That last line really brought a smile to my face. It struck me as the epiphany of being indie – so much that you have to walk around your local area distributing the game you have made and people have bought. It’s a nice thought for me from the comfort of my own home but it would be great to see this change over in Africa. This likely won’t happen for at least a very long time though; game development isn’t exactly the top of the list of priorities over there. Still, it’s a wonderful moment we’re in, that we can have individuals making games with zero budget and that people around the world have access to them.
Carrying on with my talk with PHL, we then decided to focus on the reason for making his game and what he hoped to achieve by doing so.
“I like interesting games in general, especially with good graphics that transport your mind into another world. And I decided to make my own, either to improve on existing ones or to produce unique ones that satisfy me. I am very imaginative and I like the concept of interactive worlds. Games provide virtual worlds that you can interact with, control and enjoy. I want to create games and I want to make money while doing what I like doing. So I made this game as a first step in the journey.”
“The gameplay is simple, else I might have taken longer to make a different kind of game. I want to make a business of creating video games. But I am alone. I have not seen people around me who share my interest and vision. Now I am giving people free demos so that they can buy the full version if they like the demo. Nobody has yet responded. I think I can call myself an entrepreneur in the making. I have the courage not to give up.”
“Currently I am studying Cisco CCNA in the hopes of getting a good paying job in future. But it is not where I want to end up. I want to be a video game creator.”
Again with the burning passion and enthusiasm – it’s truly inspiring. It’s hard to truly grasp the concept, but PHL really is not surrounded by games as we are and so the only thing driving his interest is his passion alone. It’s not a normal thing to do, it’s highly abnormal and he’s probably just about the only person within many miles of him actually putting in the effort to make his own game. Why? Well, obviously PHL’s ambition is to do something he loves and make money out of it, sadly that will probably never happen. But you never know – if he’s willing to go all the way, he may have a resounding effect on others and things could change. Everything has to start somewhere.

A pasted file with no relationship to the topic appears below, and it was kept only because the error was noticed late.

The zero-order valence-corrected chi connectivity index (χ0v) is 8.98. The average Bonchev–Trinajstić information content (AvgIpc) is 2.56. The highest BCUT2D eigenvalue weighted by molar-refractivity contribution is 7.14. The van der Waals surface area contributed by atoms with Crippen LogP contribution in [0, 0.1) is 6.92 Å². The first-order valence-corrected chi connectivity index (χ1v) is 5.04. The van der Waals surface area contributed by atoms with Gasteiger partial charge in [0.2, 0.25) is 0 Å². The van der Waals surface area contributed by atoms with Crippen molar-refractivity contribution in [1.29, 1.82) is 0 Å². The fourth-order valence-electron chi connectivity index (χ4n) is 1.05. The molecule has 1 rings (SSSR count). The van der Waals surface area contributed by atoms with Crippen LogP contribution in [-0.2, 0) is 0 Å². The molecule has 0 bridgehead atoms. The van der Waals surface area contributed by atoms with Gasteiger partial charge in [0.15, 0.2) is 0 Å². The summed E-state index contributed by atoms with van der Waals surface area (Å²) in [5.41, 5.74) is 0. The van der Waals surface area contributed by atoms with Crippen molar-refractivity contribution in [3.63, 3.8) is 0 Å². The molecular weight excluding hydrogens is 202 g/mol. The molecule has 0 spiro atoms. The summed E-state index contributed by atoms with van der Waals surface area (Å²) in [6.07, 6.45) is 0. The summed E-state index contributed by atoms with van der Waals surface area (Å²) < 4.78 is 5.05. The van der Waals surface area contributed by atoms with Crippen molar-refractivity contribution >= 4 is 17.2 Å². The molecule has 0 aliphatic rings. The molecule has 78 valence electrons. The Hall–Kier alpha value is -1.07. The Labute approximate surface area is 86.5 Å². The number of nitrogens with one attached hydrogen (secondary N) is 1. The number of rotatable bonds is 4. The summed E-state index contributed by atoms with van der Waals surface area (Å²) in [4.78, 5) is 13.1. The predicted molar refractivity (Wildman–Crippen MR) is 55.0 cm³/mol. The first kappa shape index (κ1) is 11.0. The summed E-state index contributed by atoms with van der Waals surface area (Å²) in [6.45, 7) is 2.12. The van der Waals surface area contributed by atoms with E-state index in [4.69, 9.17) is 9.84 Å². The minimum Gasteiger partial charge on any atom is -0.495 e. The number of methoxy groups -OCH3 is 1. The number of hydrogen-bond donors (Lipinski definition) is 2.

I asked PHL, in finishing up the conversation, what he was most proud of regarding his game that he had made. His answer only reflects what has already been said but its much more heart-warming coming from him.
“PHL’s Air Flying game is not my favourite genre of game. But since it was to be my first game, I wanted to produce a game that would not take a long time to develop (but it took a long time). After all, it would be painful if I took a very long time to produce my first game and then nobody liked it or bought it. So I started small. However, the game tells me of the hard work, persistence and devotion that I exercised toward manifesting my heart’s desire. The game is my first-born. History is made.”
You can play the demo of PHL’s Air Flying Game by downloading it from this link, find out more information on the game over on the official website where purchases of the full game can be made. PHL also does more drawing on the side, you can check that out here.